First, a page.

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Dental Health and Food: Learning to Eat Better

My intense love for candy, cakes, and everything in between started as a child. I simply couldn't go one day without something sweet to eat. But my love for all things sweet took a toll on my teeth. My dentist diagnosed me with seven cavities, each one a different size and depth. After sitting through four long dental appointments, I decided to make a change. I now monitor my diet and only eat things that benefit my oral health. I'm here to help you take better care of your teeth. My blog offers tips on how to improve your diet, maintain good oral hygiene, and many other topics. Hopefully, you can learn to overcome your bad habits just as I did. Good luck with your future dental health.


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Dental Health and Food: Learning to Eat Better

What To Do About A Stuck Strand Of Dental Floss

by Eric Bailey

Dental floss is an important oral health tool used to remove food particles and other debris from the gaps between your teeth. While the importance of flossing has been downgraded slightly in the past few years, it is still essential when you know you have popcorn kernels or other irritants stuck around your gum line. Yet it's also possible for floss to shred or tear while you're using it and become lodged on a tooth or between two teeth. Get rid of the strand without damaging your teeth with these four tips.

Get a Higher Grade of Floss

Unless the floss is stuck around a tooth protrusion or a piece of hardware like a crown or retainer, you can most likely get it out yourself. You will need to buy the thickest, strongest, and widest floss you can find and comfortably use it to remove the wedged material. Floss ribbon is the best choice because it is wide and gentle, but even just a thick brand name floss will work.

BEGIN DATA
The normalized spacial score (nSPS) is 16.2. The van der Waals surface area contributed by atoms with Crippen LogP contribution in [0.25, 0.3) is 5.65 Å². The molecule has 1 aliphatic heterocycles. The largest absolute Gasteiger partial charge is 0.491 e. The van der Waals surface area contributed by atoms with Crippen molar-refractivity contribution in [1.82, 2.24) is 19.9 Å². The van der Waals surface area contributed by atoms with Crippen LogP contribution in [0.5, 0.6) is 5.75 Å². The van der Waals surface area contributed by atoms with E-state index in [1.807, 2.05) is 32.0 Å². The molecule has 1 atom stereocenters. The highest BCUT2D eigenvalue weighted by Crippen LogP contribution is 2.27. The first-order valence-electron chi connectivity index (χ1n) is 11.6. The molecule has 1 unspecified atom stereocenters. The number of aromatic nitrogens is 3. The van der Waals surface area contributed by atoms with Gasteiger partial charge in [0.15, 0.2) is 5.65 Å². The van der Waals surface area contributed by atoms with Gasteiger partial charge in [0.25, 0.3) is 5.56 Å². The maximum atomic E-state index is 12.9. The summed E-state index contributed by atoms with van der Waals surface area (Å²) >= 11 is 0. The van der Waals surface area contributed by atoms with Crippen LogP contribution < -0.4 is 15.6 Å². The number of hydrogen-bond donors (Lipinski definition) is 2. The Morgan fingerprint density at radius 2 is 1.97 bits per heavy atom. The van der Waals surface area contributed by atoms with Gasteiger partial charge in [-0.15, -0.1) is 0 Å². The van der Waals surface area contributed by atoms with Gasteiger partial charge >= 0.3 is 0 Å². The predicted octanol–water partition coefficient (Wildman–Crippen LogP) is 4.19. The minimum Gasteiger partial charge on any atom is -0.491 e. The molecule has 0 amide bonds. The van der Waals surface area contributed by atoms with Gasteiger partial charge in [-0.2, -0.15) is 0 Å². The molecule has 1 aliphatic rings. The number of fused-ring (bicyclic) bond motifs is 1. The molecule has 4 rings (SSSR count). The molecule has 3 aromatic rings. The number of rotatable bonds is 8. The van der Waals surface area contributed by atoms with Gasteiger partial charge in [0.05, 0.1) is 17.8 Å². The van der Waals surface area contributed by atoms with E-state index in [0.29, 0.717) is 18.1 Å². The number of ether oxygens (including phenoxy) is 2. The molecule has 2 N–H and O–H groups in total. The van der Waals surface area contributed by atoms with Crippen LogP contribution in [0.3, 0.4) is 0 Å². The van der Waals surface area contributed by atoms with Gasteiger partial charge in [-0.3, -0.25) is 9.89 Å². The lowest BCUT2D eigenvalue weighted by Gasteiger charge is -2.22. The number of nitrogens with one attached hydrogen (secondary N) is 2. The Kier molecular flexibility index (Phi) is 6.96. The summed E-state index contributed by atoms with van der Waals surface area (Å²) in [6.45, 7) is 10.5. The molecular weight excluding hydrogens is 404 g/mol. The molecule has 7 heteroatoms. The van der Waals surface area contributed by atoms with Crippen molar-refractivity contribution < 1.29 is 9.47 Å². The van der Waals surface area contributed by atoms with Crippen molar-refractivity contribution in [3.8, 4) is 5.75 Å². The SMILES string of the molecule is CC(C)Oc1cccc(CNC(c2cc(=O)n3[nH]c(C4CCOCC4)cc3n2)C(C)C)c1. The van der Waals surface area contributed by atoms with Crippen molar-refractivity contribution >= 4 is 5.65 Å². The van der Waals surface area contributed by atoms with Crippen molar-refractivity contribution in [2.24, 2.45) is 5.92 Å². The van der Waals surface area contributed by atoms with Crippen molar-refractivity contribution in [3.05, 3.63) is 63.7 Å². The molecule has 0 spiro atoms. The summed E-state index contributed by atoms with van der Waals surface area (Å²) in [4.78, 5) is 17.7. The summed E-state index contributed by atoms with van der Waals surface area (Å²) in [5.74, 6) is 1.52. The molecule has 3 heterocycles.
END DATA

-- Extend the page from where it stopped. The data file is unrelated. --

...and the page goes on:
Try a Floss Threader

Check the dental aisle of your local drug store or ask your dentist for a tool known as a floss threader. This is a thin loop of plastic wire that is pointed like a needle at one end. You thread a strand of strong floss through the loop, then insert the flexible and blunt needle between your teeth. Try to thread the floss under the stuck strand and gently work it upwards and back and forth. This should pull loose any floss that isn't wrapped up in a protrusion or dental work.

Knot a Piece

If you can't find a floss threader tool but still have a high-quality floss on hand, try putting a knot or two in a strand of floss. Repeat the same process as above by bringing the knotted area under the floss and lifting upward. Adding the knots creates slightly more pressure between the teeth to help wedge them apart and let the strand free without any discomfort or damage to your teeth.

See the Dentist

When you suspect the dental floss is caught on the tooth itself, a filling, or a crown, you should see a dentist rather than trying to remove it yourself. Yanking too hard on the material could damage your teeth permanently and cause a lot of pain if you loosen a filling or crown. The dentist can also smooth the sharp edge or corner that caught the floss in the first place to prevent the problem from happening again. Hop over to this website to learn more.